Attorney General Peter Verniero said the audit was the third in a series examining prosecutors' offices throughout the state. Earlier audits examined Essex and Sussex Counties.
``I am a firm believer in the value of audits'' to maintain public confidence and ``enhance law-enforcement operations,'' said Verniero, who added that he had privately discussed the 21-page audit with Yurick. ``I have confidence in his ability to undertake these reforms.''
The audit in Gloucester County took about six months to compile. It focused on administrative and fiscal operations from Jan. 1, 1992, through Dec. 31, 1997, but was most critical of operations since January 1997, when Yurick assumed command.
``I don't pretend to have all the answers. I welcome the audit; in fact, I even suggested it,'' Yurick said. ``Many of the changes that were recommended have already been instituted . . . and I was pleased that the attorney general saw fit to acknowledge our war against drugs in the audit.''
The audit, conducted by the operations bureau of the New Jersey Division of Criminal Justice, found that the Prosecutor's Office had violated its own administrative policies, failed to coordinate renovations with county government, failed to reimburse the county for proper expenses, and violated state law by using a stun gun without authorization during a seminar.
The audit also criticized the Prosecutor's Office for its lack of accountability for controlled dangerous substances captured as evidence, careless maintenance of test samples, absence of inventory controls for items purchased with forfeiture funds, and failure to properly credit interest revenue on forfeiture funds to municipalities. Forfeiture funds come from cash seized from people charged with drug offenses and other crimes.
Last June, Zane said he was concerned about the spending patterns of Yurick, ``a man who wasn't elected to office.'' Yesterday, Zane said that Verniero's points were well-taken and that he hoped Yurick would heed them.
The audit was critical of a seminar - ``Lethal Threat Management for Law Enforcement'' - the Prosecutor's Office hosted last April. The audit said the seminar cost $13,000 in forfeiture funds, including $789 for first-class airfare of an instructor, even though office policy requires the use of economy-priced tickets.
Yurick acknowledged the expense and said: ``That was wrong. First-class airfare tickets should never be purchased unless it is an emergency.''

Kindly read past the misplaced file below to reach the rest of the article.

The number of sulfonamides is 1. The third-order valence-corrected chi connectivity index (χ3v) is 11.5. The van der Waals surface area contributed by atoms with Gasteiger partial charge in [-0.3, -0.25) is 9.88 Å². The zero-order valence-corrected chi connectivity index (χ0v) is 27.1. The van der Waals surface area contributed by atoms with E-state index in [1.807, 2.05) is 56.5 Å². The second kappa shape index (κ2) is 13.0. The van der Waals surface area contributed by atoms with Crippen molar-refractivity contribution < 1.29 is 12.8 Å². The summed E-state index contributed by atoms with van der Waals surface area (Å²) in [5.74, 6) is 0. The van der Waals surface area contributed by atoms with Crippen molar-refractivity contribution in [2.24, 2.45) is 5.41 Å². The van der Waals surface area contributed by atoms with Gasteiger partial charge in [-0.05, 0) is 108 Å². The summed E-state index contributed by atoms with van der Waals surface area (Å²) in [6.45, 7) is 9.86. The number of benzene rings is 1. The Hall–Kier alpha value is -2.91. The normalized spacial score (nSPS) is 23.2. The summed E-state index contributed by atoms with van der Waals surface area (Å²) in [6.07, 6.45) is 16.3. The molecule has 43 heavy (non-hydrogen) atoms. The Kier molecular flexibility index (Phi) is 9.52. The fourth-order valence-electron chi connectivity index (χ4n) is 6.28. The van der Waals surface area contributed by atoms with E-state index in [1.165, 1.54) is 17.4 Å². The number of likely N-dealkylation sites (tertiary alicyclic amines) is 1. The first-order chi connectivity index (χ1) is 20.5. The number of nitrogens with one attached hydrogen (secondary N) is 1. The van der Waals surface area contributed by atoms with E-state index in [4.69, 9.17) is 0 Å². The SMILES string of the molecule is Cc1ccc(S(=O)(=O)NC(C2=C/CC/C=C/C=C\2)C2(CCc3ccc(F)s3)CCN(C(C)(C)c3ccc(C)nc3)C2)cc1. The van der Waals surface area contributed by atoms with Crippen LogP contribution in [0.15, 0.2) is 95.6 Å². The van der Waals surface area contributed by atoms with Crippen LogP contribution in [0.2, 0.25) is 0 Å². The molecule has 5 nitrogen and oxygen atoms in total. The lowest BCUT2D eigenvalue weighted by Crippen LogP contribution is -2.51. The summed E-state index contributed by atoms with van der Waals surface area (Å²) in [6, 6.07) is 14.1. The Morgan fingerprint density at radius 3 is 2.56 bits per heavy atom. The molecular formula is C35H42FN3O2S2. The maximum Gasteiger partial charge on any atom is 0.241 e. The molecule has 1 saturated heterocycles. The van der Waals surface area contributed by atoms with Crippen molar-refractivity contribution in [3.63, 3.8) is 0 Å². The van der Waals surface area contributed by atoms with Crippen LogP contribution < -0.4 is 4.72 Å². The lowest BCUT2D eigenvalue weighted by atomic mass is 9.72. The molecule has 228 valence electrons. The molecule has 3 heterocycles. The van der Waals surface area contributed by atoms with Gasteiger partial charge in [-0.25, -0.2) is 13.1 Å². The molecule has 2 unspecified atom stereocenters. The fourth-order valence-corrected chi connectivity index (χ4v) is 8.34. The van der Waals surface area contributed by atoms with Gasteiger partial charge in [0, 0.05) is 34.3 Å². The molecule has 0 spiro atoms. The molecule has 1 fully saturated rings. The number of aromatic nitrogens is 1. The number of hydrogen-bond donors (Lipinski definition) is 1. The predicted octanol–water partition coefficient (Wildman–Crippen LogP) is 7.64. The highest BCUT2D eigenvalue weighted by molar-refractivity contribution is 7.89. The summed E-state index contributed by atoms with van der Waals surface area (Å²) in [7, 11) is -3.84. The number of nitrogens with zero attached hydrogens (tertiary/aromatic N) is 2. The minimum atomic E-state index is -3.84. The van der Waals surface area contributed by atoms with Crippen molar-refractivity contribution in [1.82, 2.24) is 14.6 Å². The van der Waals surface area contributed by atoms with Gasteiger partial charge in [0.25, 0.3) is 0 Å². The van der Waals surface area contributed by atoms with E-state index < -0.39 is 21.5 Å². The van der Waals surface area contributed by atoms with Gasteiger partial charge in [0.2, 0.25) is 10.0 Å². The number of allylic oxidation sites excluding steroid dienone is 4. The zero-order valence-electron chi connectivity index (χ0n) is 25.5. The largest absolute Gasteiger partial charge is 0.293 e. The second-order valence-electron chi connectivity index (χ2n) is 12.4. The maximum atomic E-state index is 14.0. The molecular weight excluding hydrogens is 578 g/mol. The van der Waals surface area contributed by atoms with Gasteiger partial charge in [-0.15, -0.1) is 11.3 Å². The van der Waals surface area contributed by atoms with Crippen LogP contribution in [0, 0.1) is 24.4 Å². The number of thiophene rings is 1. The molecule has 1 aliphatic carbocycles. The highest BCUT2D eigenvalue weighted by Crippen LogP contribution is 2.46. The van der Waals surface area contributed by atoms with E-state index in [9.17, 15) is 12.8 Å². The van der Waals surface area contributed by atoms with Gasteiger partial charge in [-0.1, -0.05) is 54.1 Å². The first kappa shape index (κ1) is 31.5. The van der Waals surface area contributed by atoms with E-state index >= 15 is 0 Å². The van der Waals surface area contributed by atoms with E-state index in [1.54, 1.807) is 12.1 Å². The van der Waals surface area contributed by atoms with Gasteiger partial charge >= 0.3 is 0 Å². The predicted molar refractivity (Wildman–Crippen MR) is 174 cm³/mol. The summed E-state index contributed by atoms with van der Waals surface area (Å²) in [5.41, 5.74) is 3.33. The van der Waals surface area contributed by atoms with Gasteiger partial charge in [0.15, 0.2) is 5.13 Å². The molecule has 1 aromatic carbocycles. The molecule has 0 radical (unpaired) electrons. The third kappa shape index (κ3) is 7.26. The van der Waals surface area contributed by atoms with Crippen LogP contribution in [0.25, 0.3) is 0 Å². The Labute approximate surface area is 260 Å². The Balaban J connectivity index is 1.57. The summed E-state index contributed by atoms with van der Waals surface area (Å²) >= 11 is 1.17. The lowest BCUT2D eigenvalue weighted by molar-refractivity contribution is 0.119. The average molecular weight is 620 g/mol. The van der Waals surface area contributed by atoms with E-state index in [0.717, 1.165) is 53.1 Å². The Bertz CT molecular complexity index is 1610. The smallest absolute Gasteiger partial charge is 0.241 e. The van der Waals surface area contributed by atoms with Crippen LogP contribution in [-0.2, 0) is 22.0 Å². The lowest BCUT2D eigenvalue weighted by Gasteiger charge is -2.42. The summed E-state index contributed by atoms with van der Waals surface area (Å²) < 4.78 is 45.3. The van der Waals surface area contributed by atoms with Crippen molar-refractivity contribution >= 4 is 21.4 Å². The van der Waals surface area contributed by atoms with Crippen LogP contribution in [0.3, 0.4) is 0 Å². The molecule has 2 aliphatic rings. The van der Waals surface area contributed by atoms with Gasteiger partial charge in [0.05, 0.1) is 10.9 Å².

During the seminar, a 120,000-volt stun gun was used in demonstrations even though possession of such a weapon is prohibited by state law. Since no authorization was obtained from the attorney general, the possession and use of a stun gun during this course were inappropriate, the audit said.
``I've been an attorney for 20 years and I wasn't aware of this thing about stun guns,'' Yurick said. ``The next time, we'll send him [Verniero] a letter . . . and get the proper permission.''
The audit criticized the Prosecutor's Office for undergoing renovations without first consulting the county Building and Grounds Department. The report said the Prosecutor's Office spent $56,620.59 of forfeiture funds for renovations but caused problems with the county's heating, air-conditioning, electrical and sprinkler systems. The failure to coordinate such renovations was ``improper,'' the report said.
``The renovations also resulted in these systems failing to comply with building codes,'' the audit stated, and ``the county was forced to incur an additional $1,281.12 . . . to bring the electrical system into compliance.''
Stephen M. Sweeney, director of the Gloucester County Board of Chosen Freeholders, said he was surprised by the audit's length and troubled by a number of points. Sweeney said he wanted to talk about it with Yurick before commenting.
The audit noted that the Prosecutor's Office has refused to reimburse the county the $1,281.12. Yesterday, Yurick said he would reimburse the county, providing it shows him that it is due the money.
``I should have contacted the Building and Grounds people, that's true,'' Yurick said. ``I'm just not used to peeling through bureaucratic layers to get things done.''
The report also criticized the Prosecutor's Office for not establishing a system for investigators who use an evidence locker for controlled substances and ordered Yurick to establish a method of accountability. In a random review of narcotics evidence, the report said 11 samples were not properly logged, one item was located in an incorrect box, and another item was mislabeled.
The audit noted that the office collected about $450,000 in forfeiture funds under then-Prosecutor Harris Y. Cotton from 1993 to 1996. In 1997 alone, Yurick's first year as prosecutor, the office collected more than $450,000 in forfeiture funds.
``Because of the substantial increase in these expenditures, it is recommended that the prosecutor's office review and develop a system to prioritize the law-enforcement needs of the office,'' the audit urged.
It noted that a recent request for the purchase of five cameras for $5,300 was denied because forfeiture money was not available, though the Prosecutor's Office had spent more than $190,000 of such funds in the first quarter. The audit noted that the existing cameras were more than 10 years old and that the crime unit takes more than 32,000 photographs annually. New cameras should have been made a high priority, the report suggested.